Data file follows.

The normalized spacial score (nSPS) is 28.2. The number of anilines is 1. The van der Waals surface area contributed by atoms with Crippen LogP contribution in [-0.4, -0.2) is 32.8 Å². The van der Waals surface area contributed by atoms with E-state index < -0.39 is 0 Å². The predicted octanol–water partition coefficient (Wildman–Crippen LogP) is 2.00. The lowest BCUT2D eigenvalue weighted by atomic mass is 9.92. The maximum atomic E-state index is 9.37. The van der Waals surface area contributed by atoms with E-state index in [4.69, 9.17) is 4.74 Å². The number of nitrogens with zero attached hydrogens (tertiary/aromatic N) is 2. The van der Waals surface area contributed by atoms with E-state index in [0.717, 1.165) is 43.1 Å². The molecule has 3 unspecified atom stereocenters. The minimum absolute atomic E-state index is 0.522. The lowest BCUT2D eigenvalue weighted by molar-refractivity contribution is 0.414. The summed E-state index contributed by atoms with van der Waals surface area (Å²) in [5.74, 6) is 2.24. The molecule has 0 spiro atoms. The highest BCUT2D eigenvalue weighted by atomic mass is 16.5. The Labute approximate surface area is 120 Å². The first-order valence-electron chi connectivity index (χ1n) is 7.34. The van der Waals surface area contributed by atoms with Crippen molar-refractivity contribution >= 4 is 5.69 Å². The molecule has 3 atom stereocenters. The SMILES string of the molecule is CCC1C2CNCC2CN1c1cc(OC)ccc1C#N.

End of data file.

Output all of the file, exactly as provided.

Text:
The normalized spacial score (nSPS) is 28.2. The number of anilines is 1. The van der Waals surface area contributed by atoms with Crippen LogP contribution in [-0.4, -0.2) is 32.8 Å². The van der Waals surface area contributed by atoms with E-state index < -0.39 is 0 Å². The predicted octanol–water partition coefficient (Wildman–Crippen LogP) is 2.00. The lowest BCUT2D eigenvalue weighted by atomic mass is 9.92. The maximum atomic E-state index is 9.37. The van der Waals surface area contributed by atoms with E-state index in [4.69, 9.17) is 4.74 Å². The number of nitrogens with zero attached hydrogens (tertiary/aromatic N) is 2. The van der Waals surface area contributed by atoms with E-state index in [0.717, 1.165) is 43.1 Å². The molecule has 3 unspecified atom stereocenters. The minimum absolute atomic E-state index is 0.522. The lowest BCUT2D eigenvalue weighted by molar-refractivity contribution is 0.414. The summed E-state index contributed by atoms with van der Waals surface area (Å²) in [5.74, 6) is 2.24. The molecule has 0 spiro atoms. The highest BCUT2D eigenvalue weighted by atomic mass is 16.5. The Labute approximate surface area is 120 Å². The first-order valence-electron chi connectivity index (χ1n) is 7.34. The van der Waals surface area contributed by atoms with Crippen molar-refractivity contribution >= 4 is 5.69 Å². The molecule has 3 atom stereocenters. The SMILES string of the molecule is CCC1C2CNCC2CN1c1cc(OC)ccc1C#N.